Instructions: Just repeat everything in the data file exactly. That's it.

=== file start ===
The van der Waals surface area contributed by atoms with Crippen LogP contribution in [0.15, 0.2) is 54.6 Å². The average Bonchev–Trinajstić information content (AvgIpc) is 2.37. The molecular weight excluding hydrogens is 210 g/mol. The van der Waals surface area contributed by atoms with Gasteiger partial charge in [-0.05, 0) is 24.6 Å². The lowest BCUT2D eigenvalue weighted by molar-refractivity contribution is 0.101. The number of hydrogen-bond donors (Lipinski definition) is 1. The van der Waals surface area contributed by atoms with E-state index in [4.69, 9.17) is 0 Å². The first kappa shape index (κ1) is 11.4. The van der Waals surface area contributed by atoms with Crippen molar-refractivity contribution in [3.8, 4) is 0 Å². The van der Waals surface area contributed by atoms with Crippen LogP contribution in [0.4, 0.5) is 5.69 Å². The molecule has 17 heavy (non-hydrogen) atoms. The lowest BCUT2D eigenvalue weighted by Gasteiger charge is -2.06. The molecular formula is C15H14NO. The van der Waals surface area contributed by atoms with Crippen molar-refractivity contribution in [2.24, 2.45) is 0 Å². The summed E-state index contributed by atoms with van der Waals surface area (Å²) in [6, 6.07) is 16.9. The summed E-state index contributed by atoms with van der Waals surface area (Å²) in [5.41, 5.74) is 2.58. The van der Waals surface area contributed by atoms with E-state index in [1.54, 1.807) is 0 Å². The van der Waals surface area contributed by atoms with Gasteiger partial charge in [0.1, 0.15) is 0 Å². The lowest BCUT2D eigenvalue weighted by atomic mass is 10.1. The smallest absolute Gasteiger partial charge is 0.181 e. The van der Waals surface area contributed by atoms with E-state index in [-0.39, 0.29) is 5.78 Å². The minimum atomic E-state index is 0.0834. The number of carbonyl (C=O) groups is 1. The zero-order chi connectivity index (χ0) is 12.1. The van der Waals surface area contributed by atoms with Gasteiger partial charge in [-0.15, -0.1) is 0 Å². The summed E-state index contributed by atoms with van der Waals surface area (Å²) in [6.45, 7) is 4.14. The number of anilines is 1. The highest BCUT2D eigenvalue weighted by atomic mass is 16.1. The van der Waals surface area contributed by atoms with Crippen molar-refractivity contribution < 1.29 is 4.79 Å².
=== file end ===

The van der Waals surface area contributed by atoms with Crippen LogP contribution in [0.15, 0.2) is 54.6 Å². The average Bonchev–Trinajstić information content (AvgIpc) is 2.37. The molecular weight excluding hydrogens is 210 g/mol. The van der Waals surface area contributed by atoms with Gasteiger partial charge in [-0.05, 0) is 24.6 Å². The lowest BCUT2D eigenvalue weighted by molar-refractivity contribution is 0.101. The number of hydrogen-bond donors (Lipinski definition) is 1. The van der Waals surface area contributed by atoms with E-state index in [4.69, 9.17) is 0 Å². The first kappa shape index (κ1) is 11.4. The van der Waals surface area contributed by atoms with Crippen molar-refractivity contribution in [3.8, 4) is 0 Å². The van der Waals surface area contributed by atoms with Crippen LogP contribution in [0.4, 0.5) is 5.69 Å². The molecule has 17 heavy (non-hydrogen) atoms. The lowest BCUT2D eigenvalue weighted by Gasteiger charge is -2.06. The molecular formula is C15H14NO. The van der Waals surface area contributed by atoms with Crippen molar-refractivity contribution in [2.24, 2.45) is 0 Å². The summed E-state index contributed by atoms with van der Waals surface area (Å²) in [6, 6.07) is 16.9. The summed E-state index contributed by atoms with van der Waals surface area (Å²) in [5.41, 5.74) is 2.58. The van der Waals surface area contributed by atoms with E-state index in [1.54, 1.807) is 0 Å². The van der Waals surface area contributed by atoms with Gasteiger partial charge in [0.1, 0.15) is 0 Å². The lowest BCUT2D eigenvalue weighted by atomic mass is 10.1. The smallest absolute Gasteiger partial charge is 0.181 e. The van der Waals surface area contributed by atoms with E-state index in [-0.39, 0.29) is 5.78 Å². The minimum atomic E-state index is 0.0834. The number of carbonyl (C=O) groups is 1. The zero-order chi connectivity index (χ0) is 12.1. The van der Waals surface area contributed by atoms with Gasteiger partial charge in [-0.15, -0.1) is 0 Å². The summed E-state index contributed by atoms with van der Waals surface area (Å²) in [6.45, 7) is 4.14. The number of anilines is 1. The highest BCUT2D eigenvalue weighted by atomic mass is 16.1. The van der Waals surface area contributed by atoms with Crippen molar-refractivity contribution < 1.29 is 4.79 Å².